The molecular-level events that take place when a flu virus fuses itself to a host cell and starts a new infection were recently revealed in stark resolution by University of Washington researchers.
Scientists at the UW School of Pharmacy used advanced electron microscopy to examine and sequence the stages of membrane fusion. The Journal of Virologypublished the breakthrough in late May.
“For the first time we are able to look at these processes at high resolution and see the proteins, the membranes and how they become contorted and remodeled as the virus carries out membrane fusion,” said Kelly Lee, associate professor of medicinal chemistry and the paper’s lead author.
Centers for Disease Control and Prevention
(Click to enlarge.) Illustration of the influenza virus, with protruding spikes that latch onto normal cells.
Illustration of the influenza virus
Understanding how the influenza virus aggressively pries its way into cells could inform research of new therapies for the flu and viruses such as HIV, herpes, dengue and Zika, he said.
Lee’s team captured three-dimensional, nanoscopic images with cryo-electron microscopy. These powerful electron microscopes and next-generation cameras afford unprecedented glimpses into structures of protein machinery and viruses.
Researchers take the protein and virus in a water buffer and, without staining the specimen, flash-freeze it in liquid ethane. The sample freezes before water can crystallize, which preserves the proteins and membranes in their native states. As with an x-ray or computed tomography (CT) scan, researchers tilt the samples for different views of the fusion process and then use computational methods to reconstruct the 3-D image.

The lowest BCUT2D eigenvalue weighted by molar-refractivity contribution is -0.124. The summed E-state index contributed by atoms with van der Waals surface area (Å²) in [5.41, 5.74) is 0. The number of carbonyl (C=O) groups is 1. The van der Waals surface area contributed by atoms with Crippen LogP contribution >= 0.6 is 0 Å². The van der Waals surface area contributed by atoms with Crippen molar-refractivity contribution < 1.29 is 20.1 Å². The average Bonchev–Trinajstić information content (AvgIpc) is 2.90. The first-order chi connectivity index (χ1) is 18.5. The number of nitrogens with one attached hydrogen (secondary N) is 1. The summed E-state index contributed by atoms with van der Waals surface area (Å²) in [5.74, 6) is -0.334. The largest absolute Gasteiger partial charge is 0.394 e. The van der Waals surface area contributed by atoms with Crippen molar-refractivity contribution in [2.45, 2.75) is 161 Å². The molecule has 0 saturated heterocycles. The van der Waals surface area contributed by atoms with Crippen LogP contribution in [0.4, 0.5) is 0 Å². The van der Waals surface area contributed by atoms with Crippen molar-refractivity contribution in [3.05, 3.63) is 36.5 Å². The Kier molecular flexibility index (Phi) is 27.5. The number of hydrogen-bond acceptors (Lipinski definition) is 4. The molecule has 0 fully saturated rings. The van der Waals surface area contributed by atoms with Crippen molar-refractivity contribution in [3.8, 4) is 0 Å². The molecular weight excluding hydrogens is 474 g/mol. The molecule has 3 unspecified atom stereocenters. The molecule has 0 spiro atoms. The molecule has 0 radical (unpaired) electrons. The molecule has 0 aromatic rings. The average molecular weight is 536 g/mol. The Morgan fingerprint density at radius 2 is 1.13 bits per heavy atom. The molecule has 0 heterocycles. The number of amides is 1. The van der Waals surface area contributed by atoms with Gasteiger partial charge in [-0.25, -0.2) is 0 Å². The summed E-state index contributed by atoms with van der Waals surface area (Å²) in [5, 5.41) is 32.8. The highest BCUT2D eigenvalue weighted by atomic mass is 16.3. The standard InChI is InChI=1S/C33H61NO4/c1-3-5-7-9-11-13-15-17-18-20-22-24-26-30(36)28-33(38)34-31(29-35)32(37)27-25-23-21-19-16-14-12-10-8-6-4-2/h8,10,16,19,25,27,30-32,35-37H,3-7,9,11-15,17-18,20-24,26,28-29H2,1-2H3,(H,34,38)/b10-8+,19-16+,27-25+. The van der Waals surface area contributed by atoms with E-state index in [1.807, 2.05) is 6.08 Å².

Flu viruses are “enveloped” – that is, they have a lipid membrane that protects their genetic material. To deliver its genome into cells, the virus must merge its membrane with the host’s cellular membrane.
Flu viruses’ external membranes also are decorated with fusion protein, called “spike complexes” for their shape, and as the virus makes its way through a body, those spikes can grab and then draw the target membrane towards the virus, creating a dimple in the target surface. When the target membrane is pulled tight against the virus’ surface, a fusion occurs and a channel is opened, through which the virus delivers its genome to the cell.
Strong demand exists among researchers in many areas of biological science to use electron microscopes and to “harness their capabilities to help us understand cellular processes at the nanoscopic level,” Lee said.
Membrane fusion also is at the heart of basic cell biology, and is a critical step in sperm-egg fertilization and signaling across nerve synapses, for example. Lee hopes that his team’s work on the influenza virus case may help to improve the understanding of these fundamental cell functions.